Well, this is in direct violation of MOS:TM, which is weird, as it references it in the same breath. --Rob Sinden (talk) 09:16, 24 January 2014 (UTC)
Not to mention WP:ALLCAPS and MOS:CT. --Rob Sinden (talk) 09:21, 24 January 2014 (UTC)
Ssscienccce, where did you find that quote? I clicked on the wikilink, and it directed me to "Basic copyediting", which did not have that quote. SciGal (talk) 21:15, 24 January 2014 (UTC)
Never mind. I found what happened to that quote. It was deleted just today shortly after you mentioned the quote. SciGal (talk) 21:21, 24 January 2014 (UTC)
I agree with that removal since that was clearly never agreed on. If that was truly the rule the MOSTM would have been shut down a long tine ago.-- (talk) 05:56, 25 January 2014 (UTC)
May I ask why the statement at [WP:COPYEDIT] was moved after Ssscienccce mentioned it? SciGal (talk) 15:26, 25 January 2014 (UTC)
Yes - it didn't follow established guidelines. In fact it was in direct contradiction to them. --Rob Sinden (talk) 09:05, 27 January 2014 (UTC)
Actually, it was more in line with WP:COMMONNAME, WP:RECOGNIZABLE, WP:PRECISION, WP:NATURAL, and CMOS 8.163 and 14.96 (which might be where the guideline in the how-to guide came from). MOS:CT and WP:ALLCAPS only affects capitalization, not anything else.SciGal (talk) 20:06, 27 January 2014 (UTC)
But the removed phrase at WP:COPYEDIT was in direct contradiction to MOS:CT and WP:ALLCAPS, so it clearly couldn't apply. --Rob Sinden (talk) 08:58, 28 January 2014 (UTC)
It wasn't a phrase; it was an entire passage. SciGal (talk) 20:58, 29 January 2014 (UTC)

Also, Rob Sinden, something has been bothering me since this started. How do you know that the show's title was stylized for promotional purposes? Have you seen an interview with a member of the show's (or the network's) art department stating that? If so, please either point us editors to that interview so that we can include it in the article. If not, do you realize that your actions and comments during this debate suggest that you changed the name of the article because you hated it? Please realize that all of the editors who have worked on this article have taken care to use high-level reliable sources (e.g., the NYT, AP, USA Today, Time, Popular Science, the AMS's web site) in addition to the entertainment web sites, and all of the high-level web sites have and do use Numb3rs for the show. SciGal (talk) 21:05, 27 January 2014 (UTC)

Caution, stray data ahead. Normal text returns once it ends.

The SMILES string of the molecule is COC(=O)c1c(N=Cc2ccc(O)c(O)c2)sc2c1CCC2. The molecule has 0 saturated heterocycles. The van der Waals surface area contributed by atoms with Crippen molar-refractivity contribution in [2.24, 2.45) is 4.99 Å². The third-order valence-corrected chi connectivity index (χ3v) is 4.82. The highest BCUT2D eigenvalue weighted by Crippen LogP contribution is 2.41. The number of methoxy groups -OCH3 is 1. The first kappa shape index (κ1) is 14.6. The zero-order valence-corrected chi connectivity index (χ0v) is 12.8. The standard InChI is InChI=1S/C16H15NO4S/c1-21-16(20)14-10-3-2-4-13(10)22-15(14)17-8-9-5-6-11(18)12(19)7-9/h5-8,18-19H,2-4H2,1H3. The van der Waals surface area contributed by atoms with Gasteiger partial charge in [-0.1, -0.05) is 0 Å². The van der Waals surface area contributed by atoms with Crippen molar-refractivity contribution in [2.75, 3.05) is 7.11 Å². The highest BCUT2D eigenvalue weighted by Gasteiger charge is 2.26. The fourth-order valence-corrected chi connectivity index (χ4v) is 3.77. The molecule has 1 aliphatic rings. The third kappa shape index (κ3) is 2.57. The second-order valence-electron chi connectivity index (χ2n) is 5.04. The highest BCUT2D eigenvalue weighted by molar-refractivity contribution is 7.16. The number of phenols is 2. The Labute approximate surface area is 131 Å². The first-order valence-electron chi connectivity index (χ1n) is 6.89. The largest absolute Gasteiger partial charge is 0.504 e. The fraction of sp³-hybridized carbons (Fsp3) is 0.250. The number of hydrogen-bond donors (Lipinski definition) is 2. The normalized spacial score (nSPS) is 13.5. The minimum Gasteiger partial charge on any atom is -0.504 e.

As you can see at the other discussion, there is a strong feeling from some editors that we shouldn't use numbers and symbols in place of letters (although words may be acceptable). Obviously other editors feel different, until the guideline changes, we follow MOS:TM, which gives a similar example from Se7en and forbids this. --Rob Sinden (talk) 08:58, 28 January 2014 (UTC)
You still did not answer my question of how do you know whether the show's art department stylized the name or whether the name was Numb3rs from the start. SciGal (talk) 19:19, 28 January 2014 (UTC)
I'm not sure of your point here. If it is pronounced "numbers", then obviously it's a style issue. --Rob Sinden (talk) 09:05, 29 January 2014 (UTC)
It's spelled Numb3rs in the vast majority of reliable sources (and that includes the sources outside of the entertainment magazines). So, it's not a style issue.
Besides, remember we editors have to cite every statement that we make. If you include a statement that a name has been stylized, you have to back it up with an interview with a member of the show's or network's art department or someone connected with the show's or network's decision making process. If not, that statement might be considered original research, which is prohibited on Wikipedia. SciGal (talk) 14:23, 29 January 2014 (UTC)
We're going round in circles. It's a style issue, as "numb3rs" is not a word as much as "se7en" is not a word. We are told to use English, and until the guidelines are changed, we should follow them. --Rob Sinden (talk) 14:52, 29 January 2014 (UTC)